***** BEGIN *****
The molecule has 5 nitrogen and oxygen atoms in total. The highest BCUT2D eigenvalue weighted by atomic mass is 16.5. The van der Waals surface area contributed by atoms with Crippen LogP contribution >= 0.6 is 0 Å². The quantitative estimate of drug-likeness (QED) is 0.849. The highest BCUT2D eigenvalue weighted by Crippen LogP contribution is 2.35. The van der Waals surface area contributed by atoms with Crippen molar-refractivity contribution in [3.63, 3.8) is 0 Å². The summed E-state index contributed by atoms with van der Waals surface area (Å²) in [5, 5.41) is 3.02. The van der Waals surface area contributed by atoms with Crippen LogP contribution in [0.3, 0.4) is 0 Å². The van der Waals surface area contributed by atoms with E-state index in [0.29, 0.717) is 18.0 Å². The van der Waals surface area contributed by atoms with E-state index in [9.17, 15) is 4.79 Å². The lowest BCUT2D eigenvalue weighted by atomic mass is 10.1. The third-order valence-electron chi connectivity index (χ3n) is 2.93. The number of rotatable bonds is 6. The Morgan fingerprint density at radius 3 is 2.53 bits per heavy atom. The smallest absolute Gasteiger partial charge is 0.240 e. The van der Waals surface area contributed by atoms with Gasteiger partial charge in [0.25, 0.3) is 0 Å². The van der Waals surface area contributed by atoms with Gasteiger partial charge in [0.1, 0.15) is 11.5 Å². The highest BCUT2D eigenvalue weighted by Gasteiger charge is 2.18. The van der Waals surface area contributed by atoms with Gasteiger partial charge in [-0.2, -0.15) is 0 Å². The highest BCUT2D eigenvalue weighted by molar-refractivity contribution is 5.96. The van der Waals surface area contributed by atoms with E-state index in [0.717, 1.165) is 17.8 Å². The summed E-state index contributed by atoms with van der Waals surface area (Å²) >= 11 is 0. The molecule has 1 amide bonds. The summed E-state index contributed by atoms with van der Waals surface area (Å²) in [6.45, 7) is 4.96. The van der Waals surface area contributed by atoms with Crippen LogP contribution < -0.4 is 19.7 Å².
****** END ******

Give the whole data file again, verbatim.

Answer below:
The molecule has 5 nitrogen and oxygen atoms in total. The highest BCUT2D eigenvalue weighted by atomic mass is 16.5. The van der Waals surface area contributed by atoms with Crippen LogP contribution >= 0.6 is 0 Å². The quantitative estimate of drug-likeness (QED) is 0.849. The highest BCUT2D eigenvalue weighted by Crippen LogP contribution is 2.35. The van der Waals surface area contributed by atoms with Crippen molar-refractivity contribution in [3.63, 3.8) is 0 Å². The summed E-state index contributed by atoms with van der Waals surface area (Å²) in [5, 5.41) is 3.02. The van der Waals surface area contributed by atoms with Crippen LogP contribution in [0.3, 0.4) is 0 Å². The van der Waals surface area contributed by atoms with E-state index in [0.29, 0.717) is 18.0 Å². The van der Waals surface area contributed by atoms with E-state index in [9.17, 15) is 4.79 Å². The lowest BCUT2D eigenvalue weighted by atomic mass is 10.1. The third-order valence-electron chi connectivity index (χ3n) is 2.93. The number of rotatable bonds is 6. The Morgan fingerprint density at radius 3 is 2.53 bits per heavy atom. The smallest absolute Gasteiger partial charge is 0.240 e. The van der Waals surface area contributed by atoms with Gasteiger partial charge in [0.25, 0.3) is 0 Å². The van der Waals surface area contributed by atoms with Gasteiger partial charge in [0.1, 0.15) is 11.5 Å². The highest BCUT2D eigenvalue weighted by Gasteiger charge is 2.18. The van der Waals surface area contributed by atoms with Gasteiger partial charge in [-0.2, -0.15) is 0 Å². The highest BCUT2D eigenvalue weighted by molar-refractivity contribution is 5.96. The van der Waals surface area contributed by atoms with E-state index in [0.717, 1.165) is 17.8 Å². The summed E-state index contributed by atoms with van der Waals surface area (Å²) >= 11 is 0. The molecule has 1 amide bonds. The summed E-state index contributed by atoms with van der Waals surface area (Å²) in [6.45, 7) is 4.96. The van der Waals surface area contributed by atoms with Crippen LogP contribution < -0.4 is 19.7 Å².